# 	ossl=`echo "your_super_secret_password" | openssl enc -des -a -e -pass pass:PASSWORD`
    	# 	echo 'echo "$(echo '$ossl' | openssl enc -des -a -d -pass pass:PASSWORD)"' >> /home/fog/fogInstalls/.~
    	# 	sudo chown fog.root /home/fog/fogInstalls/.~
    	# 	sudo chmod 700 /home/fog/fogInstalls/.~ 
    	# }
    # -------------------------------------------
    # -------------------------------------------
    # Variables
    # -------------------------------------------
    # -------------------------------------------
    echo "Creating Script variables..."
    fogInstalls='/home/fog/fogInstalls'
    gitPath="$fogInstalls/git"
    backup="$fogInstalls/backups"
    pw=`sh $fogInstalls/.~` 
    # -------------------------------------------
    # -------------------------------------------
    # Functions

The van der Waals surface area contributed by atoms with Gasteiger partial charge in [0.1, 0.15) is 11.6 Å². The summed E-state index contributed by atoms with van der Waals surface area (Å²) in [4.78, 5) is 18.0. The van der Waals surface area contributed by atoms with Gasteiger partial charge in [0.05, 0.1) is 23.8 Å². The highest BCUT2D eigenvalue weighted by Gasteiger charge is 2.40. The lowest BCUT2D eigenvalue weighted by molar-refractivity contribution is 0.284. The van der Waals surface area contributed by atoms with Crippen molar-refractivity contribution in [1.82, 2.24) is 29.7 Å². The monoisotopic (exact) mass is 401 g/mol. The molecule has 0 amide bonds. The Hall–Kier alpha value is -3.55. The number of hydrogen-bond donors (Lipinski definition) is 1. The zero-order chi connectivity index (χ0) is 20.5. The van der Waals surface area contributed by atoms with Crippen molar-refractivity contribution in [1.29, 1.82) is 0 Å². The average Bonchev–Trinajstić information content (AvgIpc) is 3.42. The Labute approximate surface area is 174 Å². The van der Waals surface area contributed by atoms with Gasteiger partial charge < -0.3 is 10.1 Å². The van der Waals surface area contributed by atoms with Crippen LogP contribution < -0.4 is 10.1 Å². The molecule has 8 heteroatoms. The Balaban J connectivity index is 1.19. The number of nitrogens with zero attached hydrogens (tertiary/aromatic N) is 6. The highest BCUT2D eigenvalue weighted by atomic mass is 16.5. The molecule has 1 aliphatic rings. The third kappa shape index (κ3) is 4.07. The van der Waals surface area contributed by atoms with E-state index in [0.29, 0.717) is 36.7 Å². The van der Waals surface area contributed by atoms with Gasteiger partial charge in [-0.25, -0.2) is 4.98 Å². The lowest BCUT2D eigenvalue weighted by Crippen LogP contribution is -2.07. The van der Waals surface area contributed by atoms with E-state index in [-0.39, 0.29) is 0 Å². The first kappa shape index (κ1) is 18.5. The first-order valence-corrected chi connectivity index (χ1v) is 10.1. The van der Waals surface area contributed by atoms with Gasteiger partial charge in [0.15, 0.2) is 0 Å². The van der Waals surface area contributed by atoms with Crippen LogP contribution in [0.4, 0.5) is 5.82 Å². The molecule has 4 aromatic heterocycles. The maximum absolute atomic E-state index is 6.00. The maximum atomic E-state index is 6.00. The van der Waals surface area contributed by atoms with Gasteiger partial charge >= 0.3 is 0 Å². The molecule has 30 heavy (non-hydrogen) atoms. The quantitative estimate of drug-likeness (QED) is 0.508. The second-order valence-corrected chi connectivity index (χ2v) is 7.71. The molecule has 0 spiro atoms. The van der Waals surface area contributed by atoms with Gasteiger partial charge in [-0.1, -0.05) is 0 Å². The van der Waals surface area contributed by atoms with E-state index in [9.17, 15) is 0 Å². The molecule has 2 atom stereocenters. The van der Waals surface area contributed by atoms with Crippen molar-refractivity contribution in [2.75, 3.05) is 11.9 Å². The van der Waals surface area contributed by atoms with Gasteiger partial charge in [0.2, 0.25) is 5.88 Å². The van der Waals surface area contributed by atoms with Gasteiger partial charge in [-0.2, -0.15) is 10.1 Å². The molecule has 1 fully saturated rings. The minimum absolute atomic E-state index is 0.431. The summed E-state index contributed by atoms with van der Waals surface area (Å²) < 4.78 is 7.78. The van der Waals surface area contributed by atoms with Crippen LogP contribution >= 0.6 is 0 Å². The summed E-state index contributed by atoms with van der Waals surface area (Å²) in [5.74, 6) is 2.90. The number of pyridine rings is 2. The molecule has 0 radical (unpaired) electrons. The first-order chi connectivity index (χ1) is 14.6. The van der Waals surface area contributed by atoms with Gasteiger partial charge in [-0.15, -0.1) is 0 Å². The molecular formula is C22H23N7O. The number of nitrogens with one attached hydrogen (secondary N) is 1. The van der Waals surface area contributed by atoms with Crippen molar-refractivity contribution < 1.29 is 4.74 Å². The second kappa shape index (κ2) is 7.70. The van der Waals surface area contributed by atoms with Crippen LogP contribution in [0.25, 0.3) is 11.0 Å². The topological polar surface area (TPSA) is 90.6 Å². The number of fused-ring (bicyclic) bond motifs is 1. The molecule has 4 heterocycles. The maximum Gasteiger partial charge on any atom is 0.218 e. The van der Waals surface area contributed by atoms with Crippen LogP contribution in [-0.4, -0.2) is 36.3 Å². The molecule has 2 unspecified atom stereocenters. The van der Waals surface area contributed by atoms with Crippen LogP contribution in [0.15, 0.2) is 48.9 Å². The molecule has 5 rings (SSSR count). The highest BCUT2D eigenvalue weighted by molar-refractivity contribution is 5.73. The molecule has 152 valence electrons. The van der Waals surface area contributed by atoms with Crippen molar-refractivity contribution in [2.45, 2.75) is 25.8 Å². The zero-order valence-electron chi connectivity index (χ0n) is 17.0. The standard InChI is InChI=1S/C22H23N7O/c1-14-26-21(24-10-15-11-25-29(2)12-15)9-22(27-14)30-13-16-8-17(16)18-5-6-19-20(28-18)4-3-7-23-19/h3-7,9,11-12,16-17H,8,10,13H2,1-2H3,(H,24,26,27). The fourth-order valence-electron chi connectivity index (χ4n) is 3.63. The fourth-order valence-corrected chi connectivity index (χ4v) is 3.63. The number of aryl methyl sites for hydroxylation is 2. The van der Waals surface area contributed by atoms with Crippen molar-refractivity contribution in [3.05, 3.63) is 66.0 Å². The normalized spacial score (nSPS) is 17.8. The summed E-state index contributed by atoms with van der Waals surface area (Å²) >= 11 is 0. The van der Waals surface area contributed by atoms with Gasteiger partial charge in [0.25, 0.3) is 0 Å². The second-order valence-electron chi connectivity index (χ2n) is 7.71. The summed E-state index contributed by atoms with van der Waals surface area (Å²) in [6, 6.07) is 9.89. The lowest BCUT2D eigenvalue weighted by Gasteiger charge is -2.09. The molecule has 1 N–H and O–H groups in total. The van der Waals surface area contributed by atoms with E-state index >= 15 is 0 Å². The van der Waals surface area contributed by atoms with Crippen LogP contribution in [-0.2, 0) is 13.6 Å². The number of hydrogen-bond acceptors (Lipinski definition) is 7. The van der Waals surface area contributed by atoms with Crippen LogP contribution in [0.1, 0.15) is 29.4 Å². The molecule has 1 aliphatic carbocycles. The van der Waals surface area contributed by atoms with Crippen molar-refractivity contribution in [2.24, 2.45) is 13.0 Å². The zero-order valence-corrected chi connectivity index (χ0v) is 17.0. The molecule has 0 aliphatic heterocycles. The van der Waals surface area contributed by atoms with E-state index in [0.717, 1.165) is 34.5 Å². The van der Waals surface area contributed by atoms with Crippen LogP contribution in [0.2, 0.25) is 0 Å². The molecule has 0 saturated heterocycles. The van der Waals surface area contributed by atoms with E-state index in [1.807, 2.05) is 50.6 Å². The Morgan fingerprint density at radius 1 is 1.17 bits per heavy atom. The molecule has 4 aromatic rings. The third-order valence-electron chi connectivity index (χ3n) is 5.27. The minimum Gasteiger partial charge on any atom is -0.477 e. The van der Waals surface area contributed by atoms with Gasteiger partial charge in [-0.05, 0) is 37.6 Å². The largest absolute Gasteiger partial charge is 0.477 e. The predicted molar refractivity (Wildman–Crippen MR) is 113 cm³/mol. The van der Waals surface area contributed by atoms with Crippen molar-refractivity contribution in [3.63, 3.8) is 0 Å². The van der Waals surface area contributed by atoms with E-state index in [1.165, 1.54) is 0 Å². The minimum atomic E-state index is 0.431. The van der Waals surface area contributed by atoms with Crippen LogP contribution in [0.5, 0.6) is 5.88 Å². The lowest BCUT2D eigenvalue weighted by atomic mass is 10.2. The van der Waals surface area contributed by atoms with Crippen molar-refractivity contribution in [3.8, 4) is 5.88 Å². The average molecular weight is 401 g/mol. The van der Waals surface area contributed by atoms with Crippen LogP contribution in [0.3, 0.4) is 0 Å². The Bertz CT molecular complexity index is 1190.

# -------------------------------------------
    # -------------------------------------------
    perms(){
    	sudo chmod -R 775 $1
    	sudo chown -R fog.fog $1
    }
    
    srvUpdate(){
    	# Enter sudo mode aand do some quick server maintenance update fun times
    	# First, enter sudo mode by echoing the output of decrypting your encrypted password and pipe that into an apt-get update
    	#	Don't worry, it doesn't output the password into the terminal
    	#	Now that the password is in once the terminal will keep it stored for the next bunch of sudo commands
    	echo "Running Sever updates!..."
    	echo $pw | sudo -S apt-get update -y
    	sudo apt-get upgrade -y # install any upgrades you just downloaded
    }
    
    backupConfig(){
    	# Backup custom config and other files